Even if it takes multiple screens like this play

we're seeing Jaylen display a great amount of patience on offense when attacking. Things are slowing down for him and it's making a huge difference. Early in his career it felt like Jaylen was going 100000 MPH. This version looks like a player that has the game slowed down. That's what all the best scorers in the league say. That things truly click once the defense slows down for them, and they are allowed to pick their spots.

As a P&R ball handler, Jaylen is averaging 0.92 ppp while shooting 53%. Considering he basically never did it before, I find that really impressive.

Isolation

Normally, isolation is the kiss of death for this team. More often than not it ends with some highly contested three. But with Jaylen? His isolation offense feels different. Instead, he's using his size, speed, and strength to attack his primary defender and get to that sweet spot. 

Whether it's in the half court or in transition, we're at the point where Jaylen isn't even worried about his primary defender. They may as well not even exist. This version of Jaylen is also not a man that has no plan when he catches the ball. That's the biggest difference in his game to me. It's like he's able to recognize where the defense will be weak before he even catches the ball, and then once he has it he uses the confidence in his handle to get him to those spots.

Attacking closeouts

The fact that Jaylen has developed into a consistent and deadly three point shooter is pretty important. Not just because of what he can give you behind the arc, but also what it does to open up his thriving midrange game. If Jaylen is on the perimeter, teams HAVE to close out hard on him or they'll pay. Instead of forcing a bad contested three, we're starting to see Jaylen do something like this more and more

A simple attack of that closeout is all Jaylen needs. I'm starting to think this was a talking point with the coaching staff because we're also seeing Semi do this a whole lot more of this as well. Given the time and score of that play, that shows me Jaylen is maturing on the offensive end. He could have faked and then re-taken that three. But he can see Lopez is out of position as soon as he catches the ball and gets to his spot before anyone can even contest the jumper. Sometimes it's the small tweaks that can make a huge difference.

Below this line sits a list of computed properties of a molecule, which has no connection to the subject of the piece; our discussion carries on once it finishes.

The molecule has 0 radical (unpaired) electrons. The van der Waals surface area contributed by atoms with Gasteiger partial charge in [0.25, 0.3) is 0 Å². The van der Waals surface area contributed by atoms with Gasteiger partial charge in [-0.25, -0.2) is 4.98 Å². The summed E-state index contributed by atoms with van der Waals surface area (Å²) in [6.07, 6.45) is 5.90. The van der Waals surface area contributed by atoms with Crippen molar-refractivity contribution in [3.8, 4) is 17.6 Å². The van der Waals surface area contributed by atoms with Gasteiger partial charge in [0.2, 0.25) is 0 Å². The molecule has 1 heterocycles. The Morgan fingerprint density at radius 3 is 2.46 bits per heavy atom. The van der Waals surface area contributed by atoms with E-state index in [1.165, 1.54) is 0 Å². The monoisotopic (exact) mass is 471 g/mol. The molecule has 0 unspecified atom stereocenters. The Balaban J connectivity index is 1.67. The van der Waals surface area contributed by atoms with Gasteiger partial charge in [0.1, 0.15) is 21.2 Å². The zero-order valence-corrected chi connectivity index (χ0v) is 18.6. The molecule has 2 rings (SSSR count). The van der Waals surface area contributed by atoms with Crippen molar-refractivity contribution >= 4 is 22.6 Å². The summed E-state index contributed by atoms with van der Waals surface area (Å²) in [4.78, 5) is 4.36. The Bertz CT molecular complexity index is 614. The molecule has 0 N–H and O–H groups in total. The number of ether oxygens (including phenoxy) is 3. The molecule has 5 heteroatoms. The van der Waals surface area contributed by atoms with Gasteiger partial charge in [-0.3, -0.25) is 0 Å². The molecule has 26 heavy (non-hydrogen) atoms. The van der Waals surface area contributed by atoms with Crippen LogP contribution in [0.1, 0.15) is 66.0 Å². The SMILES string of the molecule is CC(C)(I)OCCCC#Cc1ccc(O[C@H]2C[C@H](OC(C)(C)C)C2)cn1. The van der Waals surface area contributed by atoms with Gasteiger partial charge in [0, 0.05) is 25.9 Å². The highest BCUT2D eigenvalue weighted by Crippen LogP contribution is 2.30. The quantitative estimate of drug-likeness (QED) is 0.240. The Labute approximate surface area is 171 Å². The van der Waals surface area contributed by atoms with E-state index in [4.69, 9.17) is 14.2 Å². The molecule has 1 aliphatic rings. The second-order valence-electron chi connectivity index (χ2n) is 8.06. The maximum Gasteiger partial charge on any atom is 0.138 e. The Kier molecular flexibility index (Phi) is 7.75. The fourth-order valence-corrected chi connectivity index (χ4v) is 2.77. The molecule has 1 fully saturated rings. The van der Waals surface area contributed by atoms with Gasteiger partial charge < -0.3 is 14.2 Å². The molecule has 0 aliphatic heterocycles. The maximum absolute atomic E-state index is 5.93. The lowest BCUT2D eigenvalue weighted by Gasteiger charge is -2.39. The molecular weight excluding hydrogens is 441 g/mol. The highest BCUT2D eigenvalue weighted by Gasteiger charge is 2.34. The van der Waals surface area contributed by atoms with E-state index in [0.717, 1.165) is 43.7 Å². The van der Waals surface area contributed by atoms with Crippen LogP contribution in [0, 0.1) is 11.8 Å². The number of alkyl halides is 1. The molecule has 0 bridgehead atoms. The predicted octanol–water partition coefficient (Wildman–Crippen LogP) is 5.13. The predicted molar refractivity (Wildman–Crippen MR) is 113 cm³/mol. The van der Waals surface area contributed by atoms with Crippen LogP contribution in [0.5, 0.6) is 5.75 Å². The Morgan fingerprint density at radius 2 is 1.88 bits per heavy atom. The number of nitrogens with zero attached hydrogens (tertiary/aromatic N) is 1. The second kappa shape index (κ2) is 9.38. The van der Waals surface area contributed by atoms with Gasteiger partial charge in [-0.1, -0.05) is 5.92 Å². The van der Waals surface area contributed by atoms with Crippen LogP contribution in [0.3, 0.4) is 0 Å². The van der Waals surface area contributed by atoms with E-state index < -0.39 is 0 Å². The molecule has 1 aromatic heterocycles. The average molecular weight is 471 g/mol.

So if you were wondering why Jaylen has gotten off to such a huge start, his development as a midrange scorer might be the biggest reason. Think of how devastating someone like Kevin Durant or Kawhi Leonard is in the midrange. If you want to take a big time leap, you need to be automatic from that zone. For a streaky offensive team like the Celtics, having someone who can be extremely efficient and get to this zone whenever he wants is beyond crucial. It's the one missing piece that Jayson Tatum still needs to add. In order to do that, the biggest part is being able to read and react to the defense on the fly which Jaylen is doing in spades.

If I had to guess, now that this tape is out there, we're going to see teams defend the Celtics much differently moving forward, especially in P&R. I would guess we're going to see guys stop dropping so much allowing Jaylen to operate with all that space. The interesting thing will be how Jaylen counters. Will he use his strength to then blow by that defender and finish at the rim? It's sort of a pick your poison situation now. If you leave Jaylen any space from the midrange, he's going to kill you. If you play too far up, he's too big, strong, and fast with an improved handle that he'll get to the rim at will. 

Jaylen Brown has mostly been unguardable this season, and for me it all comes back to the midrange game. Without it, he could still put up All Star caliber numbers, we just saw him do it last year. But with this now in his bag, it's what allows him to take that much needed All NBA leap that we are all currently witnessing.